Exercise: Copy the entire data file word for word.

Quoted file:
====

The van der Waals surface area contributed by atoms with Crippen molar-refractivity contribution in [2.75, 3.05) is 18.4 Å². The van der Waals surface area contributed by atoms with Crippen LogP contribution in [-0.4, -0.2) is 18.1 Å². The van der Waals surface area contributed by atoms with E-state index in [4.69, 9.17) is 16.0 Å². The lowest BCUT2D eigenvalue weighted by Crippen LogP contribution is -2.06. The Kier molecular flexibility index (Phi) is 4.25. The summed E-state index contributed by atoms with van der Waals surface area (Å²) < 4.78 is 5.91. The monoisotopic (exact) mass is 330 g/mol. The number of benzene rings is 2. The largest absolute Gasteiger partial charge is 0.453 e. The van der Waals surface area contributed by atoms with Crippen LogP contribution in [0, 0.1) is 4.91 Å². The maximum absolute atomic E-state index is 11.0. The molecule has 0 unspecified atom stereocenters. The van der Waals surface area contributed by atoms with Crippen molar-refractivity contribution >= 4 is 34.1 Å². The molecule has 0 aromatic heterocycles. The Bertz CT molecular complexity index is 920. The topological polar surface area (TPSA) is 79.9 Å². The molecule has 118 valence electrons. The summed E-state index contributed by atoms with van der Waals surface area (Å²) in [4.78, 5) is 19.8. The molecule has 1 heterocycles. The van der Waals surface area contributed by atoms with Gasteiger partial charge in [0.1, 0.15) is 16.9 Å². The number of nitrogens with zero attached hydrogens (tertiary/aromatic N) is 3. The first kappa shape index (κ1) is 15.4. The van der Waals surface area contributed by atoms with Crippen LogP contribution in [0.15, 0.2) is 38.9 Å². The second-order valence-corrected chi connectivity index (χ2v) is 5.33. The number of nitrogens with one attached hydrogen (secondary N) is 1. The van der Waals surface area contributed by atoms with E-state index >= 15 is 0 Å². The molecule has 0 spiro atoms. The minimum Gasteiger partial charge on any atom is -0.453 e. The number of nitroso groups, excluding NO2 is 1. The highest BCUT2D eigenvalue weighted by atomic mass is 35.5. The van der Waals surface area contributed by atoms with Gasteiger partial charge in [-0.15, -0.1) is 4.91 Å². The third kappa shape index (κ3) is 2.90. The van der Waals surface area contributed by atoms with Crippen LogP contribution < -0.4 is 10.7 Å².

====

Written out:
The van der Waals surface area contributed by atoms with Crippen molar-refractivity contribution in [2.75, 3.05) is 18.4 Å². The van der Waals surface area contributed by atoms with Crippen LogP contribution in [-0.4, -0.2) is 18.1 Å². The van der Waals surface area contributed by atoms with E-state index in [4.69, 9.17) is 16.0 Å². The lowest BCUT2D eigenvalue weighted by Crippen LogP contribution is -2.06. The Kier molecular flexibility index (Phi) is 4.25. The summed E-state index contributed by atoms with van der Waals surface area (Å²) < 4.78 is 5.91. The monoisotopic (exact) mass is 330 g/mol. The number of benzene rings is 2. The largest absolute Gasteiger partial charge is 0.453 e. The van der Waals surface area contributed by atoms with Crippen LogP contribution in [0, 0.1) is 4.91 Å². The maximum absolute atomic E-state index is 11.0. The molecule has 0 unspecified atom stereocenters. The van der Waals surface area contributed by atoms with Crippen molar-refractivity contribution >= 4 is 34.1 Å². The molecule has 0 aromatic heterocycles. The Bertz CT molecular complexity index is 920. The topological polar surface area (TPSA) is 79.9 Å². The molecule has 118 valence electrons. The summed E-state index contributed by atoms with van der Waals surface area (Å²) in [4.78, 5) is 19.8. The molecule has 1 heterocycles. The van der Waals surface area contributed by atoms with Gasteiger partial charge in [0.1, 0.15) is 16.9 Å². The number of nitrogens with zero attached hydrogens (tertiary/aromatic N) is 3. The first kappa shape index (κ1) is 15.4. The van der Waals surface area contributed by atoms with Crippen LogP contribution in [0.15, 0.2) is 38.9 Å². The second-order valence-corrected chi connectivity index (χ2v) is 5.33. The number of nitrogens with one attached hydrogen (secondary N) is 1. The van der Waals surface area contributed by atoms with E-state index >= 15 is 0 Å². The molecule has 0 spiro atoms. The minimum Gasteiger partial charge on any atom is -0.453 e. The number of nitroso groups, excluding NO2 is 1. The highest BCUT2D eigenvalue weighted by atomic mass is 35.5. The van der Waals surface area contributed by atoms with Gasteiger partial charge in [-0.15, -0.1) is 4.91 Å². The third kappa shape index (κ3) is 2.90. The van der Waals surface area contributed by atoms with Crippen LogP contribution < -0.4 is 10.7 Å².